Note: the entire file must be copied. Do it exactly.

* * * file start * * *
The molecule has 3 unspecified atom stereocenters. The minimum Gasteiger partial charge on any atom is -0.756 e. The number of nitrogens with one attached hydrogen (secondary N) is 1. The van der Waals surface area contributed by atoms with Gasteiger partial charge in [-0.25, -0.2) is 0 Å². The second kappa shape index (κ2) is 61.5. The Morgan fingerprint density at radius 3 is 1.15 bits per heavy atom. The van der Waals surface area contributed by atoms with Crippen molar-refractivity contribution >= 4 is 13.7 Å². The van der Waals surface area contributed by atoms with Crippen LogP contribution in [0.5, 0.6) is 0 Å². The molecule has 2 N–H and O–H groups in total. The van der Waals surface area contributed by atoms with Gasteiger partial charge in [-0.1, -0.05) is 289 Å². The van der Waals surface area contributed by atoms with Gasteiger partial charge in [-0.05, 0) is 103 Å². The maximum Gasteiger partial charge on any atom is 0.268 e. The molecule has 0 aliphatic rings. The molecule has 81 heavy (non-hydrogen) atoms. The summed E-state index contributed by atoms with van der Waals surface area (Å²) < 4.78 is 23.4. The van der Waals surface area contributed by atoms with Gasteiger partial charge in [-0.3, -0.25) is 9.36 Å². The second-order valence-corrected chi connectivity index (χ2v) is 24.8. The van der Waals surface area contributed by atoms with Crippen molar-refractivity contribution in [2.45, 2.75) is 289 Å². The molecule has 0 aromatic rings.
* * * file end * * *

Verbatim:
The molecule has 3 unspecified atom stereocenters. The minimum Gasteiger partial charge on any atom is -0.756 e. The number of nitrogens with one attached hydrogen (secondary N) is 1. The van der Waals surface area contributed by atoms with Gasteiger partial charge in [-0.25, -0.2) is 0 Å². The second kappa shape index (κ2) is 61.5. The Morgan fingerprint density at radius 3 is 1.15 bits per heavy atom. The van der Waals surface area contributed by atoms with Crippen molar-refractivity contribution >= 4 is 13.7 Å². The van der Waals surface area contributed by atoms with Crippen LogP contribution in [0.5, 0.6) is 0 Å². The molecule has 2 N–H and O–H groups in total. The van der Waals surface area contributed by atoms with Gasteiger partial charge in [-0.1, -0.05) is 289 Å². The van der Waals surface area contributed by atoms with Gasteiger partial charge in [-0.05, 0) is 103 Å². The maximum Gasteiger partial charge on any atom is 0.268 e. The molecule has 0 aliphatic rings. The molecule has 81 heavy (non-hydrogen) atoms. The summed E-state index contributed by atoms with van der Waals surface area (Å²) < 4.78 is 23.4. The van der Waals surface area contributed by atoms with Gasteiger partial charge in [-0.3, -0.25) is 9.36 Å². The second-order valence-corrected chi connectivity index (χ2v) is 24.8. The van der Waals surface area contributed by atoms with Crippen molar-refractivity contribution in [2.45, 2.75) is 289 Å². The molecule has 0 aromatic rings.